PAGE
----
from Geoff Herbach’s Nothing Special
had the pleasure of meeting Felton, then you need to run out and grab
the next book he’s in, Nothing Special.
If, like me, you’ve always wondered what goes on in boys’ heads, both books are an excellent adventure into that foreign territory. There are a handful of crappy stereotypes for teenaged boy characters in contemporary young adult novels. The boys tend to be sleazy and sex-crazed, or distant and mysterious, or overly-emotional poetry-quoting drips. But Felton Reinstein doesn’t fall into any of those categories. He’s not just a Boy, a behemoth of tropes. He’s a person: specific, particular, individual.
Sometimes when I read YA fiction, I feel like I can see the adult writer too much, like he/she is hiding behind the cardboard cut-out of the protagonist. There will be a pretty turn of phrase, too elegant for the average 16-year-old kid, that makes me instantly picture the adult writer’s framed MFA in Creative Writing hanging on the wall. Or I’ll read a description of clothing that seems suspiciously similar to the styles of their own adolescence, yet still worn on their present-day characters. Or sometimes it just feels like the author retconned their own teenaged years in too much wish fulfillment. Any of that snaps me out of the story and I usually quit reading.
But with Felton Reinstein at the wheel, I’m never doubting for one minute that he doesn’t exist. I’m never pulled out of the story, never jarred by seeing the pantylines of the author, so to speak (or boxer-lines? sorry, Geoff!) If you’ve ever had questions about what editors/agents mean when they say, “I’m looking for a distinct, unique voice,” read Stupid Fast or Nothing Special. It’s the experience of having the character consume you. You have no feeling of being a reader or a writer or an anything: you’re just completely along for the ride.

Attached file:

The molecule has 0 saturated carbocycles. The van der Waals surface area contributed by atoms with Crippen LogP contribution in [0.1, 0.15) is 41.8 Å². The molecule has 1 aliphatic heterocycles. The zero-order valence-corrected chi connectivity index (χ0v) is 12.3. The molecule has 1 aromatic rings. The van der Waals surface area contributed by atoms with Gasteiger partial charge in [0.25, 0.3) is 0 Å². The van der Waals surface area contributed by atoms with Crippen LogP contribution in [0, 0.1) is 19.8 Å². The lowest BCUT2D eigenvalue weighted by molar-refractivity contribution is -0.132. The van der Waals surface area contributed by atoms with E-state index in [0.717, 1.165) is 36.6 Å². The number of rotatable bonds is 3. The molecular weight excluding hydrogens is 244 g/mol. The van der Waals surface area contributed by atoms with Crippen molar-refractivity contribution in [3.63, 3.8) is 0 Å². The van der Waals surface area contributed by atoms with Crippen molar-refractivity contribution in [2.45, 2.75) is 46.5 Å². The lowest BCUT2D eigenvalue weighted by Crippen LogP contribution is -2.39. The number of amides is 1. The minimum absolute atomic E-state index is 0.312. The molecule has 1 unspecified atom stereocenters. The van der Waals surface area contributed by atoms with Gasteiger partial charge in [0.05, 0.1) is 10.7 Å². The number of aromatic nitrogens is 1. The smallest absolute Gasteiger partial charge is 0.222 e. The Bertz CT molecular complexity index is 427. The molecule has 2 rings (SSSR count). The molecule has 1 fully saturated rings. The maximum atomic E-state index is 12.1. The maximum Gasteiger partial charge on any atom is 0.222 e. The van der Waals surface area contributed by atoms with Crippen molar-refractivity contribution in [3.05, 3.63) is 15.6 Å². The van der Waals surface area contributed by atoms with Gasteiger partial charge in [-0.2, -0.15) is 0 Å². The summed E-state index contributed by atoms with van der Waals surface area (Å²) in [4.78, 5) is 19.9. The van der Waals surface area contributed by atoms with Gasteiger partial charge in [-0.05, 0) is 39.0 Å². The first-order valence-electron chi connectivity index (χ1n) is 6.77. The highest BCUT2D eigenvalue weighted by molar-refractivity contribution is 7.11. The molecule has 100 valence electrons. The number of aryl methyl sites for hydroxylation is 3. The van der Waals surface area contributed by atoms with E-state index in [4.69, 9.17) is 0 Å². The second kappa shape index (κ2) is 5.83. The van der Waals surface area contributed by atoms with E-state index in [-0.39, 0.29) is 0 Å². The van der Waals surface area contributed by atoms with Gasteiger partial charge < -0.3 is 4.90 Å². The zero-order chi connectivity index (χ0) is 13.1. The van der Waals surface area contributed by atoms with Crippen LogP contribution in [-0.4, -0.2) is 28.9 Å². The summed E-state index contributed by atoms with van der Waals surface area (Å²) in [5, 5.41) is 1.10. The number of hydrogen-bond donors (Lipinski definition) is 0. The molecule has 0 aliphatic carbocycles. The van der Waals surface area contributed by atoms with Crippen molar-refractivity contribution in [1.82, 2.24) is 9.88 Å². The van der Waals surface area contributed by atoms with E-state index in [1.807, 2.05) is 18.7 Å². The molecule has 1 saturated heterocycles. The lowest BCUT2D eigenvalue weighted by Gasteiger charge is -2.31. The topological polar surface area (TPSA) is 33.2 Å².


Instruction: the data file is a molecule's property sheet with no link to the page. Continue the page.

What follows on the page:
find an excerpt from Nothing Special to tease you with, because there are a million billion instances where Felton is completely hilariously awesome and they go on at length, without much interruption, which makes it hard to excerpt. Here’s one I particularly love, after the jump…
get along very well on our trip. It started bad and got worse.
when we were supposed to leave, he was totally late to pick me up. He was
supposed to get me right after he finished the freaking paper route. “Oh
yeah, about six, man. I’ll be there.”
in the living room, my big bag filled with false football stuff and lying on
the floor. And I felt horrible and guilty and sweaty and afraid. It got later
and later. I called Gus at 6:40 to see what was the matter. He didn’t
answer. Why would he answer? Because he didn’t want to.
Freaking anxiety! There were many, many lies afloat in the
Bluffton air, Aleah.
same gross robe she’d worn all last summer when she was getting more and more
depressed until she didn’t get out of bed and didn’t shower and just wore that
ugly robe day in and day out, looking like a dead lady wearing a robe. I hate
waited. Together, we stared out the window at the empty main road. Together we
sat in silence waiting for the great, late douche Gus.